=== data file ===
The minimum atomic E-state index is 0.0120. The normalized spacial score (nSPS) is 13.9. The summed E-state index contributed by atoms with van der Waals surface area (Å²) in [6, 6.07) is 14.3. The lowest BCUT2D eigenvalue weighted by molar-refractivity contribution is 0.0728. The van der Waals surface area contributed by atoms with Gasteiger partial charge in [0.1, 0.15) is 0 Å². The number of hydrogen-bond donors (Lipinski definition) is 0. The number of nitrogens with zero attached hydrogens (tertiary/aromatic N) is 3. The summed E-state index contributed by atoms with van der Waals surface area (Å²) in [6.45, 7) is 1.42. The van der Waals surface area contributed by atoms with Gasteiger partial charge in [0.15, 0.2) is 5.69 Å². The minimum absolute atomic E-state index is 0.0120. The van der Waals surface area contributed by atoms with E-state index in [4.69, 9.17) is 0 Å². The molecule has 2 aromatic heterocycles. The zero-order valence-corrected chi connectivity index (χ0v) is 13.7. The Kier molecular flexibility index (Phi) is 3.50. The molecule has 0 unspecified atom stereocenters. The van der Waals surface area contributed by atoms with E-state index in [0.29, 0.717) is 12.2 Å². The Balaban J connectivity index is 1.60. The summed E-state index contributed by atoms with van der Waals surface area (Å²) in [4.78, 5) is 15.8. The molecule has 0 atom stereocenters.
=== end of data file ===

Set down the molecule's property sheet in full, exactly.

The minimum atomic E-state index is 0.0120. The normalized spacial score (nSPS) is 13.9. The summed E-state index contributed by atoms with van der Waals surface area (Å²) in [6, 6.07) is 14.3. The lowest BCUT2D eigenvalue weighted by molar-refractivity contribution is 0.0728. The van der Waals surface area contributed by atoms with Gasteiger partial charge in [0.1, 0.15) is 0 Å². The number of hydrogen-bond donors (Lipinski definition) is 0. The number of nitrogens with zero attached hydrogens (tertiary/aromatic N) is 3. The summed E-state index contributed by atoms with van der Waals surface area (Å²) in [6.45, 7) is 1.42. The van der Waals surface area contributed by atoms with Gasteiger partial charge in [0.15, 0.2) is 5.69 Å². The minimum absolute atomic E-state index is 0.0120. The van der Waals surface area contributed by atoms with E-state index in [4.69, 9.17) is 0 Å². The molecule has 2 aromatic heterocycles. The zero-order valence-corrected chi connectivity index (χ0v) is 13.7. The Kier molecular flexibility index (Phi) is 3.50. The molecule has 0 unspecified atom stereocenters. The van der Waals surface area contributed by atoms with E-state index in [0.29, 0.717) is 12.2 Å². The Balaban J connectivity index is 1.60. The summed E-state index contributed by atoms with van der Waals surface area (Å²) in [4.78, 5) is 15.8. The molecule has 0 atom stereocenters.